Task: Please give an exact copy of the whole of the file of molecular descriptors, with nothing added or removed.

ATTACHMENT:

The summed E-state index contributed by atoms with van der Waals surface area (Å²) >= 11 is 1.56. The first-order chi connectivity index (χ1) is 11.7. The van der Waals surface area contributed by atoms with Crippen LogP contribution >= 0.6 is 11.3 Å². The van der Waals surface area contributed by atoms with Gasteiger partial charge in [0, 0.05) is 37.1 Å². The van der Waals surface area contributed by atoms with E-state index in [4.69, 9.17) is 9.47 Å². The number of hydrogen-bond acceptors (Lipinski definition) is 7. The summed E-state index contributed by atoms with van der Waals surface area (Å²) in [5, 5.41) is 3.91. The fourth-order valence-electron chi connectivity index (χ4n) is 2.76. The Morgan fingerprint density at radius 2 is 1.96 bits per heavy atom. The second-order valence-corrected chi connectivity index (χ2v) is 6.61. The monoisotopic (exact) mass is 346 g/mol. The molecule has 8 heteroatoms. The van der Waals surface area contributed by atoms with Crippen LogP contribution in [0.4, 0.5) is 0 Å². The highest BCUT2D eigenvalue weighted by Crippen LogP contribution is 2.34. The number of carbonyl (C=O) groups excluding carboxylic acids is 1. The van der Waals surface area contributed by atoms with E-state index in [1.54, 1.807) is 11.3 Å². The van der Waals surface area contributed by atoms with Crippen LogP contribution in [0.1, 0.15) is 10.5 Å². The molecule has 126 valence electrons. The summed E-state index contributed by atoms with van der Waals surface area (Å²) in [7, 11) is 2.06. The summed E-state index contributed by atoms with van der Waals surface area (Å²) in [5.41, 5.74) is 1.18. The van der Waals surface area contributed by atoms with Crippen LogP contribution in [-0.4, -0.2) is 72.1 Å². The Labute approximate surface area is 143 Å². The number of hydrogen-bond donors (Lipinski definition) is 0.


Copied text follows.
The summed E-state index contributed by atoms with van der Waals surface area (Å²) >= 11 is 1.56. The first-order chi connectivity index (χ1) is 11.7. The van der Waals surface area contributed by atoms with Crippen LogP contribution >= 0.6 is 11.3 Å². The van der Waals surface area contributed by atoms with Gasteiger partial charge in [0, 0.05) is 37.1 Å². The van der Waals surface area contributed by atoms with E-state index in [4.69, 9.17) is 9.47 Å². The number of hydrogen-bond acceptors (Lipinski definition) is 7. The summed E-state index contributed by atoms with van der Waals surface area (Å²) in [5, 5.41) is 3.91. The fourth-order valence-electron chi connectivity index (χ4n) is 2.76. The Morgan fingerprint density at radius 2 is 1.96 bits per heavy atom. The second-order valence-corrected chi connectivity index (χ2v) is 6.61. The monoisotopic (exact) mass is 346 g/mol. The molecule has 8 heteroatoms. The van der Waals surface area contributed by atoms with Crippen LogP contribution in [0.4, 0.5) is 0 Å². The highest BCUT2D eigenvalue weighted by Crippen LogP contribution is 2.34. The number of carbonyl (C=O) groups excluding carboxylic acids is 1. The van der Waals surface area contributed by atoms with E-state index in [1.54, 1.807) is 11.3 Å². The van der Waals surface area contributed by atoms with Crippen LogP contribution in [0.1, 0.15) is 10.5 Å². The molecule has 126 valence electrons. The summed E-state index contributed by atoms with van der Waals surface area (Å²) in [7, 11) is 2.06. The summed E-state index contributed by atoms with van der Waals surface area (Å²) in [5.41, 5.74) is 1.18. The van der Waals surface area contributed by atoms with Crippen LogP contribution in [-0.4, -0.2) is 72.1 Å². The Labute approximate surface area is 143 Å². The number of hydrogen-bond donors (Lipinski definition) is 0.